If you’re in need of a new physician, do some research first, like reviewing a prospective physician’s credentials and looking for board certification. However, your investigation isn’t over at that point: when you arrive for your appointment, continue looking for clues about whether you’re at the right place or should make a quick escape.
Considerable’s recent article entitled “If your doctor shows one of these red flags, it’s time to move on” lists seven red flags to help you.
The receptionist doesn’t know you’re alive. The reception desk handles your questions about appointments, medical records, prescriptions and many other issues. The demeanor of those behind that desk should be professional, helpful and attentive. If you’re not greeted by the receptionist soon after you step through the door, and they fail to inform you that your doctor will be running late, or how long that wait will be, it’s discourteous. Of course, we all have bad days. However, if you see a pattern over time, or find yourself hating to contact that office, it may impact your care. Speak to your doctor about it.
A pharmaceutical company rep got there before you. If you look around the waiting room and see pharmaceutical logos on all kinds of pens and post-its, it’s a good sign that drug company reps have been there. They may have treated the staff to lunch, left new medication samples with the doctor and touted their latest brand drug or device. If you see that your doctor is accepting freebies from pharma companies, and you receive a prescription for a related brand-name drug, mention it to the doctor. If your doctor dismisses you, it may be time to get another opinion.
Your privacy isn’t properly protected. Most offices are exceptionally good about complying with HIPAA, which limits who has access to your health records. However, breaches can happen and impact nearly 5.6 million patient records last year. The standard HIPAA release form that patients sign states how your personal medical information can be used. If you don’t see your doctor’s office following the rules, talk to the office manager or the doctor. They know how critical protecting your privacy is and should be receptive to resolving any issues, if they’ve been lax.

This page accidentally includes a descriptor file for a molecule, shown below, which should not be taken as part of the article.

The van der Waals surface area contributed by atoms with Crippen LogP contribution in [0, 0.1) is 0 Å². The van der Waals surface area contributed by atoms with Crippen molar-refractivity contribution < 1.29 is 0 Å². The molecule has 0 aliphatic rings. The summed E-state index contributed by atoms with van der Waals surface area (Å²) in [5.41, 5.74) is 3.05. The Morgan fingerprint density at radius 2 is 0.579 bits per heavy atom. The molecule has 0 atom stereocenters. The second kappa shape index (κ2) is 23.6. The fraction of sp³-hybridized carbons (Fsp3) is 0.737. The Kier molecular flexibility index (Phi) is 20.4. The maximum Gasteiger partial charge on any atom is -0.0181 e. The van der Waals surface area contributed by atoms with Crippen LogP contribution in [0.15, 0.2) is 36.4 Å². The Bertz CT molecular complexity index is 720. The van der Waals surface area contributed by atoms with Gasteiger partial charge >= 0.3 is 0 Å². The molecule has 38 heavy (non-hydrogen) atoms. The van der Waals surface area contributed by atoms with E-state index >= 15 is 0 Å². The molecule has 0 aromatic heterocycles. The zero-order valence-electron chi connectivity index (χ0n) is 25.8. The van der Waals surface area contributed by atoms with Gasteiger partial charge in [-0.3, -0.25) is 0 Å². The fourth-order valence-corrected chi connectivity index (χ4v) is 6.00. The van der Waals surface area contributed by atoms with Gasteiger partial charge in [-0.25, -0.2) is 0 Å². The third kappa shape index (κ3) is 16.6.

The doctor is trying to sell you something. There’s been an increase in the number of doctors looking to enhance their incomes and selling products, such as vitamins, botanicals, minerals and other dietary supplements for weight loss, enhanced cognition, or improved libido. This behavior makes a doctor a salesperson who can take advantage of a patient’s vulnerabilities. If your doc tries to sell you something, it may be time to get a second opinion—or leave.
The doc’s diplomas seem a little suspect. A doctor’s office gives you a look at the chronology of the his or her education and may tell you whether he or she is board-certified, on the medical staff of a university, has also achieved a sub-specialty, as well as awards or honors. You can also look at your state’s licensing board website and check on the doctor for his or her education and practice information, history of malpractice, or professional misconduct and criminal convictions.
The doctor’s office is almost as bad as your kid’s room used to be. You may be so concerned about your health issues that you don’t see the signs of neglect which can critically impact your treatment. A dirty lab coat or dusty shelves may mean less than optimal attention to cleanliness. Disorganized desks and chart racks are ripe for misplaced notes and records.
They ignore feedback. Your physician should be all right with working with you, when you want to explore new treatments. If not, the doctor might be closed-minded and out of touch with the most recent research.
It’s difficult to find the right doctor but doing the research to find the perfect fit for you will pay off in the long run. It’s a vitally important relationship in your life, so don’t settle if you see these signs.
Reference:Considerable (Nov. 11, 2019) “If your doctor shows one of these red flags, it’s time to move on”